EXILE: I’ve always wanted to do more acting. I’ve taken some classes. I’m writing a book slowly but surely, so I do have aspirations to be a published writer.

What’s an average day like for you?

BLU: I have two different types of days every week.

Either dad day when I am with my son,

or rapper day when I am working my ass off.

EXILE: Haha! I bike, hike, read, dig for records, swim at the beach, sometimes paint graff pieces, and try to find inspiration for making beats.

Please discuss how you interact with and respond to fans… 

BLU: Twitter, all day! lol.

EXILE: We are sure to sign autographs, draw graff letters on their vinyl every time after our shows, and talk to fans and hang out for awhile all the time, and we like to give them  a special merchandise, as well as interact with them on social media.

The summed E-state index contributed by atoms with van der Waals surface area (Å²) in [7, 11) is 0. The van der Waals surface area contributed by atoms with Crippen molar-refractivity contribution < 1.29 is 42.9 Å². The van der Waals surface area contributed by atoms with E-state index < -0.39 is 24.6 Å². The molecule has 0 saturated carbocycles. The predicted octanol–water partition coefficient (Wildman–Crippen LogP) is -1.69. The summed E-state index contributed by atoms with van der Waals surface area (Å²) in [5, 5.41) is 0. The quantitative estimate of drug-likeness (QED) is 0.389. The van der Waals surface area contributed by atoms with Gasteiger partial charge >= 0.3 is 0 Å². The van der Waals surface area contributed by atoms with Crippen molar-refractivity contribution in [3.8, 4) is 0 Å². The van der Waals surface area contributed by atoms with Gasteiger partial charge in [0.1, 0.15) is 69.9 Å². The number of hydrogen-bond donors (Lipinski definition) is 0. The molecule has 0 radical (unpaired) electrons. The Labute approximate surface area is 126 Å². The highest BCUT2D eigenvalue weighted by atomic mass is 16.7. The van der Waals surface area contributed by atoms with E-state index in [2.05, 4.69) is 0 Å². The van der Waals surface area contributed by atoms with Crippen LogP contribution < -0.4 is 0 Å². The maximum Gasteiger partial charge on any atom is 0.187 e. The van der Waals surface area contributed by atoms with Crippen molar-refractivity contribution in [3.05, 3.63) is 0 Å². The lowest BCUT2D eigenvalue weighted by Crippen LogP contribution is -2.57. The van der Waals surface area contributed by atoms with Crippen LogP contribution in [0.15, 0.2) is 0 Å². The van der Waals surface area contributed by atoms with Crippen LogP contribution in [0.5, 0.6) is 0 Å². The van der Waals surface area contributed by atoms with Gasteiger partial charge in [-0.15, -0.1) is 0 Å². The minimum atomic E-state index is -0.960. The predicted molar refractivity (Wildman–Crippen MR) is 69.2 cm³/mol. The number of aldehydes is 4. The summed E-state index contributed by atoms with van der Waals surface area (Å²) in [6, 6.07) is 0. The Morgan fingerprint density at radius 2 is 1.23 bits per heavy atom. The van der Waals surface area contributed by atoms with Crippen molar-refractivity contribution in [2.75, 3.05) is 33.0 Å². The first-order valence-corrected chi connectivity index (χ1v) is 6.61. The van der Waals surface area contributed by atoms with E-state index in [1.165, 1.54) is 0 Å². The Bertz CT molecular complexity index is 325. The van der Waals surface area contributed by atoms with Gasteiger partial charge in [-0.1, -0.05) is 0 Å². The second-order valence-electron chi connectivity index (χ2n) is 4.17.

What is your favorite part about this line of work? 

Your least favorite? And, why? 

BLU: My favorite part about being a rapper is making the music to make a living.

It is so cool, free, fresh and exciting. I love it!

My least favorite is making the music to make a living, I wish I can make the art without bills, rent, food and clothing fees being a key motivating factor to be successful.

EXILE: My least favorite part is how saturated the game is, because of social media. My favorite part is connecting with people through the music we make; whether it be live or recorded.

What advice would you have for someone wanting to follow in your footsteps?

BLU: Read and do the research to educate yourself and drop that knowledge. All I ever wanted to do was drop knowledge, not that I know there is no ledge to knowledge, and all you have to do is learn something new to have a gem to give someone through a rap lyric.